eletter 12/2/18

Happy almost December! Depending on how you celebrate the holidays, your December calendar might already be beginning to fill up. At this point, I am completely relying on my planner, because otherwise, there’s no way I’d keep it straight! Christmas time can be an insane blur of sugar, festivities, and parties. It can also be a time of great grief and sadness, whether by reminders of loneliness or loss throughout the season. Joy and grief go hand in hand this time of year.
My worship professor in seminary spoke about how we sometimes ignore the longing of Advent for the joy of Christmas. Our “mad-dash” for the holidays is the exact opposite of the purposes of Advent. Advent, or these four weeks leading up to Christmas, is meant to be a time of waiting, pause, and repentance- represented by the purple of our Advent candles. Longing. Waiting. Grief. Repentance. That doesn’t sound like the Christmas tunes on the radio, does it?    
Throughout our Advent season we will talk about the classic movie, It’s a Wonderful Life. While It’s a Wonderful Life is a Christmas classic, it gets this longing and waiting right. George, in his despair, flubs, and questions, experiences the whole range of the human emotions that we experience in our own lives. Life rarely goes as planned, but it is always a gift. George discovers this throughout the movie, and we hope to discover it in our own lives through this season. We will be reminded that with Jesus, we can begin to see our lives with new eyes and new purpose. Even when life is hard and unexpected, we can see that God is with us, and therefore, we can have hope.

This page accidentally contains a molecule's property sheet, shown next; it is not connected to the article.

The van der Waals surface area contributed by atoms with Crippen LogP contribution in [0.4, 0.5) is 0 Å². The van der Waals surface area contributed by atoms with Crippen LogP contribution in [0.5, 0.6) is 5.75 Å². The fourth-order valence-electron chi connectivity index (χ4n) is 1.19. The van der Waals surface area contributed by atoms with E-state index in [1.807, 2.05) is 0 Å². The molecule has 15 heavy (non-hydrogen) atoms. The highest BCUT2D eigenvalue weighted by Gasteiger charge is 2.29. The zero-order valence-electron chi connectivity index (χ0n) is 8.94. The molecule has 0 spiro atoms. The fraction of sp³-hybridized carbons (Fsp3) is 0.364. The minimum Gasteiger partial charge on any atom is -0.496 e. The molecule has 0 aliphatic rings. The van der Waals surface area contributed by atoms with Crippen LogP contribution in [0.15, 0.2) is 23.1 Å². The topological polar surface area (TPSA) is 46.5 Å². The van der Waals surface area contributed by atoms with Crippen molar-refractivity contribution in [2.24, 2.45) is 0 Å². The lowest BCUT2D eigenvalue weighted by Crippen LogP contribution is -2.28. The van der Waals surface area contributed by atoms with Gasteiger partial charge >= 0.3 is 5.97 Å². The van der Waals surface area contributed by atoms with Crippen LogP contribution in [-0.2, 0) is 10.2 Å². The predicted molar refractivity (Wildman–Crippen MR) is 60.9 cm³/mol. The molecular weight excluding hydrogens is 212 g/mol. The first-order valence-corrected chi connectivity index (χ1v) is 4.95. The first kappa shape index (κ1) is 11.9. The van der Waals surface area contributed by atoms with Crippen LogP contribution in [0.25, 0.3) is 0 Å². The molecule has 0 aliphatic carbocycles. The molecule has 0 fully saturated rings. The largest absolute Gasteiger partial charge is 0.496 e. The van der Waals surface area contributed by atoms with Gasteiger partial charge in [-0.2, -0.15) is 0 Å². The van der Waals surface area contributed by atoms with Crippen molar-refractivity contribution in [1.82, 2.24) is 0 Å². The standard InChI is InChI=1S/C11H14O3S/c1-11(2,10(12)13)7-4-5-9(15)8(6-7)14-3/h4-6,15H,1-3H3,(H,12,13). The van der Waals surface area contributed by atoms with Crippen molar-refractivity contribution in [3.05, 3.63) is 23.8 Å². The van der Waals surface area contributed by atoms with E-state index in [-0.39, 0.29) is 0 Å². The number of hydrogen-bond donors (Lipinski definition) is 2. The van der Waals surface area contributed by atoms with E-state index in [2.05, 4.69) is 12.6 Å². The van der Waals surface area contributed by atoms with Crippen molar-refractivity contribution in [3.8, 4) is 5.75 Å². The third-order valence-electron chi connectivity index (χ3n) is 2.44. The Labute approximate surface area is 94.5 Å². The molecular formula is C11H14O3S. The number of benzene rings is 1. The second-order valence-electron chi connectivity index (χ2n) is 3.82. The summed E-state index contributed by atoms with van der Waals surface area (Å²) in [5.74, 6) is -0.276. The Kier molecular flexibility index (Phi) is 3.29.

As a part of the first Sunday of Advent, we’ll read a passage about the second coming of Christ. This traditional set of readings remind us that just when the night seems the darkest, the light of dawn appears. Just when we think all is lost, Christ promises to return to us. And this word continues to be applicable to our world in this season: it is easy to watch the news and lose hope. Acts of horrific violence, wars, famines, families who are forcibly separated from one another, fires that wipe out entire communities, the list goes on. But it is not just now — this message of Christmas has been a hopeful word in every age of crisis and grief. Just like It’s a Wonderful Life, it is honest. It knows that there is darkness and yet, Christ has come to defeat darkness, sin and death.    
I’ll confess, I get a little weepy this time of year when I listen to Advent and Christmas hymns. Just like It’s a Wonderful Life, I find them all to be so honest. “A weary world rejoices,” got me this week. A weary world, indeed. I hope that as we explore this movie and this season together, we can hold in tension all of our grief and the great joy of light shining in the darkness. I think we’ll discover that that is exactly what Advent, Christmas, and the human experience are all about.    
See you Sunday,
Pastor Allee